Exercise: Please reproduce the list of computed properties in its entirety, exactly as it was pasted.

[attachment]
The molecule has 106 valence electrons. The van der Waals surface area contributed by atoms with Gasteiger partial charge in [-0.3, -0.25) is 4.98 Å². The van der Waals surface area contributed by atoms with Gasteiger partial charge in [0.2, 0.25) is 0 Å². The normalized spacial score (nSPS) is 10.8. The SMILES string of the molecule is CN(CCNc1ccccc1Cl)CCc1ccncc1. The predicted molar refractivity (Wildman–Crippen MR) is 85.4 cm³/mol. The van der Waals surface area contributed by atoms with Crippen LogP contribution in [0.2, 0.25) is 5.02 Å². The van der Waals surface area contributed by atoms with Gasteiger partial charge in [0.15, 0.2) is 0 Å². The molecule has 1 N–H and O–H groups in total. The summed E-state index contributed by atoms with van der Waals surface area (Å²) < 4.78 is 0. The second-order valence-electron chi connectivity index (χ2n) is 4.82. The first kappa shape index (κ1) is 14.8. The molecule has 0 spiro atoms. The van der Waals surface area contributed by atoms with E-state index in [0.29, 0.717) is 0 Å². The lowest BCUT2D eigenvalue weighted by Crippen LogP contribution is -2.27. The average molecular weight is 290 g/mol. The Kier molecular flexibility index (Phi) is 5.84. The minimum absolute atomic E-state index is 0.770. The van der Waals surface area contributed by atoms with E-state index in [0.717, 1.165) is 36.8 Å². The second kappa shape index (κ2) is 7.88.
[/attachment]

The molecule has 106 valence electrons. The van der Waals surface area contributed by atoms with Gasteiger partial charge in [-0.3, -0.25) is 4.98 Å². The van der Waals surface area contributed by atoms with Gasteiger partial charge in [0.2, 0.25) is 0 Å². The normalized spacial score (nSPS) is 10.8. The SMILES string of the molecule is CN(CCNc1ccccc1Cl)CCc1ccncc1. The predicted molar refractivity (Wildman–Crippen MR) is 85.4 cm³/mol. The van der Waals surface area contributed by atoms with Crippen LogP contribution in [0.2, 0.25) is 5.02 Å². The van der Waals surface area contributed by atoms with Gasteiger partial charge in [0.15, 0.2) is 0 Å². The molecule has 1 N–H and O–H groups in total. The summed E-state index contributed by atoms with van der Waals surface area (Å²) < 4.78 is 0. The second-order valence-electron chi connectivity index (χ2n) is 4.82. The first kappa shape index (κ1) is 14.8. The molecule has 0 spiro atoms. The van der Waals surface area contributed by atoms with E-state index in [0.29, 0.717) is 0 Å². The lowest BCUT2D eigenvalue weighted by Crippen LogP contribution is -2.27. The average molecular weight is 290 g/mol. The Kier molecular flexibility index (Phi) is 5.84. The minimum absolute atomic E-state index is 0.770. The van der Waals surface area contributed by atoms with E-state index in [0.717, 1.165) is 36.8 Å². The second kappa shape index (κ2) is 7.88.